Using Storytelling for User Experience

It may seem like an odd idea, using storytelling for user experience, but you will be surprised when you realize that you’ve been doing this all along. You see, as a UX designer or tester, you have to create interfaces, aesthetics, flow, logical navigation, and procedural orders. All these elements allow a user to easily and naturally interact with your construct.

Programmers create the core functionality, but you create the intermediary, the communication layer between this functionality and the user. You must think of all possible instances of users attempting various actions in your design. You must get in their heads and work out how the design can best suit their needs – in any given situation. This is called having contingencies, and these are often referred to as “scenarios”.

When you work out these scenarios, you’re actually using storytelling for user experience. But, I’m not just here to make you aware that “surprise, you’re using storytelling,” I point this out for a reason. You can use this awareness to get more out of your scenarios, and therefore, get better user experience design. Your goal is to be one step ahead, not just responsive.

Let’s take a look at what makes a story. In a story, you have some basic elements, such as a central character, or protagonist. You have a scenario that leads the protagonist into a journey. You have obstacles, you have a goal and you have a resolution of a problem.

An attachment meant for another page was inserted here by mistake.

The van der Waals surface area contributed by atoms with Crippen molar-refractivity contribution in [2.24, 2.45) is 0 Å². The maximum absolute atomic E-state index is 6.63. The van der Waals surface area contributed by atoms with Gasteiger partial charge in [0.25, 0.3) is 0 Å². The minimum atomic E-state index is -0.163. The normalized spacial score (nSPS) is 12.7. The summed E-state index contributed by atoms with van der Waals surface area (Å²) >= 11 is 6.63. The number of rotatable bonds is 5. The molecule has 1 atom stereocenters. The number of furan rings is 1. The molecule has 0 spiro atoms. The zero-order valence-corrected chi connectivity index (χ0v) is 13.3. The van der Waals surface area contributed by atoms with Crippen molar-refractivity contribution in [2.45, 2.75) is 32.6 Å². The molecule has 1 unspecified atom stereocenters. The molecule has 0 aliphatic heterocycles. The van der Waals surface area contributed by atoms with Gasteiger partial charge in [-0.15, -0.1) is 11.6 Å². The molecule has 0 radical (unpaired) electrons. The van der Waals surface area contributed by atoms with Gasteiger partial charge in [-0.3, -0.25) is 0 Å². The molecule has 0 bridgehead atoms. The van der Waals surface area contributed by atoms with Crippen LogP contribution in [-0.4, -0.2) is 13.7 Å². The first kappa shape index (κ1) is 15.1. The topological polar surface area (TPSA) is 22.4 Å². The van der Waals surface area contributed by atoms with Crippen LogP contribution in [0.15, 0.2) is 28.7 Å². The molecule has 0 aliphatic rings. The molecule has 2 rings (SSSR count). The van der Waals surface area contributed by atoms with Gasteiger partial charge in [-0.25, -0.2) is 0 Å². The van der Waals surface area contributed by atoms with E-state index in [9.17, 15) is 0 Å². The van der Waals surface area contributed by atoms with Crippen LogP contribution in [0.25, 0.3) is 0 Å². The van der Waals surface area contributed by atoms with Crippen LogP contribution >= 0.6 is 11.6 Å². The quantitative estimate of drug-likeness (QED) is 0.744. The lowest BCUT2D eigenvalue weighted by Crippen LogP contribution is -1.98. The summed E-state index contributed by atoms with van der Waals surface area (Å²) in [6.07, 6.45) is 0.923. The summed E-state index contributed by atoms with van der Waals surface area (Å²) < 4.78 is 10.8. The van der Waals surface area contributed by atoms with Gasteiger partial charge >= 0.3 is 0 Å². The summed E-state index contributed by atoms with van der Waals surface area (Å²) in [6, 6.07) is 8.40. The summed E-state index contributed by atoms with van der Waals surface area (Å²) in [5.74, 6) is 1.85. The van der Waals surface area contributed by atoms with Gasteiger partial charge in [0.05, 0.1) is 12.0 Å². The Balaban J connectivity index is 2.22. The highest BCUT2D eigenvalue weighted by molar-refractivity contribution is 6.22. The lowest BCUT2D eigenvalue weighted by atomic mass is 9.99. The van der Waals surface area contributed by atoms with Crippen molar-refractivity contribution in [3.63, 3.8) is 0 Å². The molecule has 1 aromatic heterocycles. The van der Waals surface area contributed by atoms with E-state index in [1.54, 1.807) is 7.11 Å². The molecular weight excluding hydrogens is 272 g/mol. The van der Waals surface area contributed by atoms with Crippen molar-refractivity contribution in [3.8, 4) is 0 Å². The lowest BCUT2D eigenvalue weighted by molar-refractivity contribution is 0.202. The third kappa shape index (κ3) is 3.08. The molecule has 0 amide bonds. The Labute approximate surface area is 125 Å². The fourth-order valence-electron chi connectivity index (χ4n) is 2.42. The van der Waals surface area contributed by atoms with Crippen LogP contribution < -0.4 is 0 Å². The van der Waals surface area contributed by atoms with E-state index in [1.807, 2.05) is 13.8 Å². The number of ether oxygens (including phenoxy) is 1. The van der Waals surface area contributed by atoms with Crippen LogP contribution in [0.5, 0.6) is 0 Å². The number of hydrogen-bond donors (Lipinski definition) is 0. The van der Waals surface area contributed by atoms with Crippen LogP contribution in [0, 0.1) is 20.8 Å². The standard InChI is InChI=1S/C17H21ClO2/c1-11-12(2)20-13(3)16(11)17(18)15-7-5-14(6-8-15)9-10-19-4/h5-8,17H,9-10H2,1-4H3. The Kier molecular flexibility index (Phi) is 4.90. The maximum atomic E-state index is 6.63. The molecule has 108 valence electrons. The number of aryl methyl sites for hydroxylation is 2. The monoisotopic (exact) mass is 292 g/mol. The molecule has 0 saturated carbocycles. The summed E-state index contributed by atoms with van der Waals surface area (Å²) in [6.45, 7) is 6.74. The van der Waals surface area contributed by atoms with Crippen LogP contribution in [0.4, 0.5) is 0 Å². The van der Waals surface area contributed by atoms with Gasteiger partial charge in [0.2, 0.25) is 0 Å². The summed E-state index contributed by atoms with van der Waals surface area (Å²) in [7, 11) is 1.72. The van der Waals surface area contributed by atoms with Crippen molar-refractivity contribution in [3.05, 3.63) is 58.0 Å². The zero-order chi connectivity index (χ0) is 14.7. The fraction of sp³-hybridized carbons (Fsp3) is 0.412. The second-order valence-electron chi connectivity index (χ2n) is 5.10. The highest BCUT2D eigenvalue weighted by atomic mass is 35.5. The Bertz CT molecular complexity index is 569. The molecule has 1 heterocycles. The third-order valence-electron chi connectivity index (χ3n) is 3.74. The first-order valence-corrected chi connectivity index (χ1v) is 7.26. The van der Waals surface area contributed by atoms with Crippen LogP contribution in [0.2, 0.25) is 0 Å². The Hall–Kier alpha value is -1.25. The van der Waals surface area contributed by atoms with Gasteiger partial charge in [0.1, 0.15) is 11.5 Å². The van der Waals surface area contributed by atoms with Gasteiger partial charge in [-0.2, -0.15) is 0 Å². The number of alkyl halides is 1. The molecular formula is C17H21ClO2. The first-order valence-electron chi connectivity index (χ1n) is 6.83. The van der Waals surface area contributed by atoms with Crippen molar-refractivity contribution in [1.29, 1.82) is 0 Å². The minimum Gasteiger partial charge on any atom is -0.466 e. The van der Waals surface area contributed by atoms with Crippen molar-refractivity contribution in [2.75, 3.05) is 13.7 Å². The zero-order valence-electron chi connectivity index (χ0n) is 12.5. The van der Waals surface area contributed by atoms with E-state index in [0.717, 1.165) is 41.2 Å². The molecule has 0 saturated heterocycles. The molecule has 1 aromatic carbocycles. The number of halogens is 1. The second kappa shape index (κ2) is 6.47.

Think about how you can use these elements in your UX design. For instance, think of different scenarios can lead your user to the journey – in this case, different issues that may lead users to to need software or services to work in a specific way. 

Next, consider the obstacles of their quest; that being the tasks they must perform in order to accomplish their goals. Consider, as you are following the story, how users may feel and think at any given moment, and design your user experience in order to make this very easy and practical for them to do, at every point along the way.

You can get the most out of your user experience design by sharing ideas. Sit with your team, and imagine different stories, with developed characters and fleshed out worlds, and imagine their journey in interacting with your user experience. By thinking this through, and taking turns contributing to the story, you can all work out ways to make each obstacle work properly. In essence, you are working out UX design aspects that further help enrich the interaction between the user and the interface.

Using storytelling for user experience design, development and refinement is a creative way to create a great interface between user and program. When you realize you’re not actually adopting a new philosophy, but merely taking advantage of a concept you are familiar with, you will get a lot more out of UX.